Recently, my spouse and I were away from home, and from our kindergarten-aged daughter, for nearly two weeks—the longest we’d ever been separated. Even though she was excited about the idea of spending two weeks with her grandmother, I had a feeling that the reality of Mommy and Daddy not being there would sink in after a few days of us being gone. I wanted our absence to be bearable, so I had to have a plan. I wanted to leave her something that would close the distance of time zones and remind her, even if it was just for five minutes, that though Mommy and Daddy went to go have lots of fun without her, we still loved her very, very much. So, I turned to the time-proven method of communication: handwritten letters.
Well, the letters were a success. While our daughter was very excited to see us upon our return, she handled our absence like a champ. They worked so well that that I’m going to write more of them the next time we’re away for more than a few days.
If you’re going to be away from your kiddo for a bit of time, whether it’s travel for work, for a childless vacation, or because you’re heading to a convention, give it a try. Here are a few tips.
1. Use Fun Stationery
Sure, you could use a piece of paper ripped from a notebook, but presentation matters! Try to find some fun notecards with pictures related to your trip (we ended up using hedgehogs, plus the phases of the moon to signify passing of time) or ones that your child will find interesting. If it’s fun for your kid to open up the envelope, then they’ll be excited for each new letter!
2. Write One Letter for Each Day
A new letter each day can take a little bit of time to create, but it will be worth it. A little bit of information each day, compared to one long note at the beginning, makes what you’re doing feel a little more real. Also, opening an envelope a day gives your little one a good visual indicator of how many days it will be until you’re home.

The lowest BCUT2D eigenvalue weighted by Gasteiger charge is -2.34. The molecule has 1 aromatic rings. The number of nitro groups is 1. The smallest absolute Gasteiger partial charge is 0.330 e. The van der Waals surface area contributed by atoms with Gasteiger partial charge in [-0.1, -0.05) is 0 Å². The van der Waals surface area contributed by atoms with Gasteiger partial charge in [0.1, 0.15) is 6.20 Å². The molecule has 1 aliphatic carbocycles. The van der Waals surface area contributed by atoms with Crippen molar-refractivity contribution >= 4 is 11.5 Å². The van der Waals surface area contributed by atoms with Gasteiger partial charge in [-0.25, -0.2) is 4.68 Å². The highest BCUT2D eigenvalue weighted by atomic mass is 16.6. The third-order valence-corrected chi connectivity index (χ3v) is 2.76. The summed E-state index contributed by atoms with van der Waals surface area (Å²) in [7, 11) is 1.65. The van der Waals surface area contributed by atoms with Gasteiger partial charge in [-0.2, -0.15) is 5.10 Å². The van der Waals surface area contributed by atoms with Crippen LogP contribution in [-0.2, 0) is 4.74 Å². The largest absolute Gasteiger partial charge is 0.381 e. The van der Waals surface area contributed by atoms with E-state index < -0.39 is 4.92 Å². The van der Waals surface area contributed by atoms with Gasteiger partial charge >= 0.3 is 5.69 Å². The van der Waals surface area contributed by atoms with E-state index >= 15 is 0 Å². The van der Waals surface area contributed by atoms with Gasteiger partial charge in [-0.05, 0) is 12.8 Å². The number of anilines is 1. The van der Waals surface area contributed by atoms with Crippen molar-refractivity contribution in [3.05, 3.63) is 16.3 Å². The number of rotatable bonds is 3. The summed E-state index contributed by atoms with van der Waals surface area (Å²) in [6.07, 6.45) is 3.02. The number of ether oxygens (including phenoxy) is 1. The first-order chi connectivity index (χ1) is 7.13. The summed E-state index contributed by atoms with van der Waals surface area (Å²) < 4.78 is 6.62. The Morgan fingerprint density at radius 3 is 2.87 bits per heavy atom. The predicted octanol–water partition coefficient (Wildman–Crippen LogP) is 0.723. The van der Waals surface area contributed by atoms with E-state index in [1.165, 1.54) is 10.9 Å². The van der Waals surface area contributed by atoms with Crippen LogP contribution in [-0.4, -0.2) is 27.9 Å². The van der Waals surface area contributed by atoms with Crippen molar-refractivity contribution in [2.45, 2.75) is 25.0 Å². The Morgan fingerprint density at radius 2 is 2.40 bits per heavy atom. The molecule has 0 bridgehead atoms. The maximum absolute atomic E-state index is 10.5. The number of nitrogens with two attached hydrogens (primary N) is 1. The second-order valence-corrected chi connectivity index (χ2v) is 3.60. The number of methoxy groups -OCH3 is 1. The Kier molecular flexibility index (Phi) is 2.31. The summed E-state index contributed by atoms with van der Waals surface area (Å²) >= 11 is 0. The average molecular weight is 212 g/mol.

3. Use Language Your Kid Understands
Keep your geekling’s vocabulary and confidence in reading in mind when you write. If you’re introducing new concepts or words, be sure to define them in the letter, especially if you’re writing to a kiddo who isn’t Google adept.
4. Keep the Content Relatable
The part about the letters that excited my daughter the most wasn’t the various facts and trivia I included—it was when I wrote that we were headed to the same place that one of her favorite characters “lives.” Think about not just what you enjoyed doing but what your kid will be interested in.
5. Keep the Content Appropriate
Yes, this does seem like a no-brainer, but it can be harder than you think. A big highlight of our trip was seeing a place where a lot of famous people were executed and/or buried, but the political motivations of the Tudor monarchs isn’t something that you can easily explain to a kid, at least if you’re trying to do so in 50 words or less using words in your six-year-old’s reading vocabulary (and trying to avoid any awkward questions from Grandma). So, instead, I wrote about how old the castles were and focused on other parts of the day she’d find interesting.
What’s your favorite way to stay in touch with your child or other loved one when you travel?